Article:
ATA cables are unterminated (unlike SCSI, where the ends have a terminating load).
The standard for Ultra-ata (80 wire) cables, is that the Blue (Host end) MUST go to motherboard or controller (or the cable will not work as 80 wire at all).
Where there is only one drive, it should be Master (solo slave is an invalid configuration), and to minimise signal reflection, it should be at the end (black connector), even though it does not have a terminator as such.
The Slave than goes on the middle (brown) connector.
If you have Master/Slave rigged the opposite way, it's probably ok, but it's definitely nonstandard.
Using the end first, rather than using a shorter span, is correct for 40 wire cables, other than for 40 wire with cable select, which places the Master (or only) drive on the middle connector, leaving a tail.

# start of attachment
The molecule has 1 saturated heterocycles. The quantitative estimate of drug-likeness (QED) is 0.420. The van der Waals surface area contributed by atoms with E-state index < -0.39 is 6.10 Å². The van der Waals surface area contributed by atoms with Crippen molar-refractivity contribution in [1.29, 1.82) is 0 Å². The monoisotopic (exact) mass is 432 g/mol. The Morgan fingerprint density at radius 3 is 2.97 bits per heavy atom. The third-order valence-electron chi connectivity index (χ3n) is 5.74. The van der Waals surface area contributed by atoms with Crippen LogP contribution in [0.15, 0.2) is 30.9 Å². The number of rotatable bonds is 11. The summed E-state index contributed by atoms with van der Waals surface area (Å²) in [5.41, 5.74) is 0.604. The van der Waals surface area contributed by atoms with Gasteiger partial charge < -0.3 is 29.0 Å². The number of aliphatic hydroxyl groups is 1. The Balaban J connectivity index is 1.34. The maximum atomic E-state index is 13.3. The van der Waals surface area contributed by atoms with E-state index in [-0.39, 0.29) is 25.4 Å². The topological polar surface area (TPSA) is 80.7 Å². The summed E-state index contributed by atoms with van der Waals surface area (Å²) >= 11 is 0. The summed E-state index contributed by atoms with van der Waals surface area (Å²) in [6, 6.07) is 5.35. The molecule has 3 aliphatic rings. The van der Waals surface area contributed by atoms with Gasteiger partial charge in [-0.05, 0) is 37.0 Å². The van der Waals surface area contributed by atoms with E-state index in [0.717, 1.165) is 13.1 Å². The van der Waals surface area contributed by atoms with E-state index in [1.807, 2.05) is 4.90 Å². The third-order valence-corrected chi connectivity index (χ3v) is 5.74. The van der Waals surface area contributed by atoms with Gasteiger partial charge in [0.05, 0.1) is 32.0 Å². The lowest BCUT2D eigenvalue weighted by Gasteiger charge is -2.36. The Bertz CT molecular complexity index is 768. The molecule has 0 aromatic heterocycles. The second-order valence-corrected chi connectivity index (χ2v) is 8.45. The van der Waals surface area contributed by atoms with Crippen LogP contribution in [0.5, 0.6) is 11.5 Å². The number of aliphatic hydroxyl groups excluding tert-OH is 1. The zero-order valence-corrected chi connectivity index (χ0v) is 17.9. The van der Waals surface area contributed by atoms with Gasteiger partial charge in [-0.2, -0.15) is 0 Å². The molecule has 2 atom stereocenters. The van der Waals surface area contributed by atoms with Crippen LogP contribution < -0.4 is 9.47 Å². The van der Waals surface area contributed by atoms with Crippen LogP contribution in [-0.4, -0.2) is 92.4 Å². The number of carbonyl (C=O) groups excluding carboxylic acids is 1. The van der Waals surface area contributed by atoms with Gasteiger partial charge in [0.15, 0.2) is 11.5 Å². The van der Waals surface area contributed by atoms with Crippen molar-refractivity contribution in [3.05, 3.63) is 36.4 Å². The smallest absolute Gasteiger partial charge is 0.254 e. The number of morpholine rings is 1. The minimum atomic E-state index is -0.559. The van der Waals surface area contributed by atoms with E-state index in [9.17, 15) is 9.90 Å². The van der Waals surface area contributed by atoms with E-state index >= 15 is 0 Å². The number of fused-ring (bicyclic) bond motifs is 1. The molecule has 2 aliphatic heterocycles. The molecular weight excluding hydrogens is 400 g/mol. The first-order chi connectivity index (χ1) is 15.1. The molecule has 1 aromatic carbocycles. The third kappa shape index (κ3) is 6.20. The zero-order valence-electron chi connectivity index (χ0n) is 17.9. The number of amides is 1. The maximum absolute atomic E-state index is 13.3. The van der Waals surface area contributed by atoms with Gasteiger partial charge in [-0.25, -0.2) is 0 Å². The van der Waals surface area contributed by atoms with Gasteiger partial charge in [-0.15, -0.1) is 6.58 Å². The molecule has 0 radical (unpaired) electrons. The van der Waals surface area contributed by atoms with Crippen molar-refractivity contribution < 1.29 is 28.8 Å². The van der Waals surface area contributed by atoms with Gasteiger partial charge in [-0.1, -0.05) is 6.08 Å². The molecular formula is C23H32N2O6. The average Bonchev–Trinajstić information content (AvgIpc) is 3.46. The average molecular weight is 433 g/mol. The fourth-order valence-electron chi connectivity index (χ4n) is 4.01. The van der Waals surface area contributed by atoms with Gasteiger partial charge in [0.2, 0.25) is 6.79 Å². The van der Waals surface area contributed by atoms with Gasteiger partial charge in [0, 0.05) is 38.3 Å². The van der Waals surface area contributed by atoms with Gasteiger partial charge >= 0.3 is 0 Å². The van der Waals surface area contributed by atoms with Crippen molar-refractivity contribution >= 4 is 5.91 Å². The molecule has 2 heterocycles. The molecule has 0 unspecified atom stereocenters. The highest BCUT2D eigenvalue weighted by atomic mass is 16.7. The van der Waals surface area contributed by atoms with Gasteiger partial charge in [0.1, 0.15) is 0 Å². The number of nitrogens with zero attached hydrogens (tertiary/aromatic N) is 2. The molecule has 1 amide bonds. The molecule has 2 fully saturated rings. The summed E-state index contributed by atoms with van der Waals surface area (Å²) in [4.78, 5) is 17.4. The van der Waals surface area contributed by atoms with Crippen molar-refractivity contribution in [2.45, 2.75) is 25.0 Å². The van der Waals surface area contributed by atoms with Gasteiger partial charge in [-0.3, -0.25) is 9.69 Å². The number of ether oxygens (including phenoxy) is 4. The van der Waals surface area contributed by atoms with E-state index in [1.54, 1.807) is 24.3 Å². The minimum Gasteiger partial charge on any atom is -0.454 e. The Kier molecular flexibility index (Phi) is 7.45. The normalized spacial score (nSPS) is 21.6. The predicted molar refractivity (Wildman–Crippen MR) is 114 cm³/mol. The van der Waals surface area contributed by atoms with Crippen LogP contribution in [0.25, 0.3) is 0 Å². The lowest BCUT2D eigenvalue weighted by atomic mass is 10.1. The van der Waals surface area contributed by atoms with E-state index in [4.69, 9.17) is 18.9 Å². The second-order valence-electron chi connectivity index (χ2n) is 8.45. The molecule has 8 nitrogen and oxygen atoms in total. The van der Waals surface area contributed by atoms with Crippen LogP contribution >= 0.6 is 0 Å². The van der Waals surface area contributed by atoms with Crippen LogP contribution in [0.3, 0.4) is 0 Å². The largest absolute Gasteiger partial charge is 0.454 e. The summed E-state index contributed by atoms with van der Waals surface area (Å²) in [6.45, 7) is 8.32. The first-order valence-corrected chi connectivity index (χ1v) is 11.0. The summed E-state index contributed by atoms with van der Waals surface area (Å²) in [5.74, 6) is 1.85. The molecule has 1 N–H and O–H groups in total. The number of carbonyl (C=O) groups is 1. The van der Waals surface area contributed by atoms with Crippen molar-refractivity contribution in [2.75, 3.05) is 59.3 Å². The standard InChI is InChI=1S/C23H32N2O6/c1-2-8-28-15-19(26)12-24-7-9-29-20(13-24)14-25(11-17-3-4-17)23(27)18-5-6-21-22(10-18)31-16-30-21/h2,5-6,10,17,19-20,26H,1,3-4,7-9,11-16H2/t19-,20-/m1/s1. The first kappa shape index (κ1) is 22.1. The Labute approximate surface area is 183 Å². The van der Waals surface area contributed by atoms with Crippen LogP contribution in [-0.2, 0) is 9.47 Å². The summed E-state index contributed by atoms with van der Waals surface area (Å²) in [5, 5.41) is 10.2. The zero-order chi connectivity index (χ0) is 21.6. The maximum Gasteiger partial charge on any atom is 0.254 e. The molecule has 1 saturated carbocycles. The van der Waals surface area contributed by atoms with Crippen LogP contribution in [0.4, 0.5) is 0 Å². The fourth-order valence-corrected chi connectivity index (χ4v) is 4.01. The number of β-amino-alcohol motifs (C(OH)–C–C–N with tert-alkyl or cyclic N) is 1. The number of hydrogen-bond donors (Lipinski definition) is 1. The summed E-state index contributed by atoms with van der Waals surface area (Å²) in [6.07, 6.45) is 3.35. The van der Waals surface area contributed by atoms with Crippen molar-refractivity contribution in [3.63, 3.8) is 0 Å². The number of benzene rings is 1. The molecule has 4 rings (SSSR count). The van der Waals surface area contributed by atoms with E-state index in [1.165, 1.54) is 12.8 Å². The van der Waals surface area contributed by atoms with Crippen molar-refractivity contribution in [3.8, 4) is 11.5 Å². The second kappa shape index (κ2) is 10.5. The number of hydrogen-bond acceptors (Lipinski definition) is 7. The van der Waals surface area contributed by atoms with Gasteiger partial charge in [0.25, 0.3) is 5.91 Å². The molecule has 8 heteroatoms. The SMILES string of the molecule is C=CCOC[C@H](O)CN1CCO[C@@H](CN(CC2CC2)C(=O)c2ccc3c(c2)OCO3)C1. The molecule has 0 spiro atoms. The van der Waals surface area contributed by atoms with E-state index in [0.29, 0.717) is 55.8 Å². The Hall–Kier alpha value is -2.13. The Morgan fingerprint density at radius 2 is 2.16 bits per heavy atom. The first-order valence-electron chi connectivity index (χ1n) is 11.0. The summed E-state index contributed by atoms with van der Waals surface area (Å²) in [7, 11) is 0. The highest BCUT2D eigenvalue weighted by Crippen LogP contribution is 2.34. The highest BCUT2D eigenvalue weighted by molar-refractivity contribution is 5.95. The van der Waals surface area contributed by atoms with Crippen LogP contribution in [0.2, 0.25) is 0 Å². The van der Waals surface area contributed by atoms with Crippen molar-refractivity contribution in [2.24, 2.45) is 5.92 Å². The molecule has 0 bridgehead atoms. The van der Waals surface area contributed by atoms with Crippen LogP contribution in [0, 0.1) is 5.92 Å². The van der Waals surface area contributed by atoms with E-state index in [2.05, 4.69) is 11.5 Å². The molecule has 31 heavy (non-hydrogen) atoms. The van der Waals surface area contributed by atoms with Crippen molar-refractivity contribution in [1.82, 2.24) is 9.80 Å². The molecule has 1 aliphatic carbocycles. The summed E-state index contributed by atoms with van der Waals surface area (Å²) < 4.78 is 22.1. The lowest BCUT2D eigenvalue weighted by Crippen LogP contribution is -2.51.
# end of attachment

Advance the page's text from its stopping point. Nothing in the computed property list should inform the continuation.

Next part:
It is also generally ok to use an 80 wire for non-Ultra drives (ATA/33 or less), but not to use an 80 wire cable on a non-ultra controller, since it may not ground the extra screening wires correctly.
The 80 wire cable does one thing only - supports transfer rates above 33Mb/s.
16x DVD peaks at 22Mb/s, so ATA/33 mode is not a problem if only one drive is active on the cable.
Several DVD-ROM drives support UDMA-3 (44Mb/s) on 80 wire cable, and a few DVD-RW drives support UDMA-4 (66Mb/s).
Current hard drives are normally ATA-66/100/133 - and the BIOS normally warns you at boot if you are losing potential throughput by not using an 80 wire cable where it's needed for maximum performance.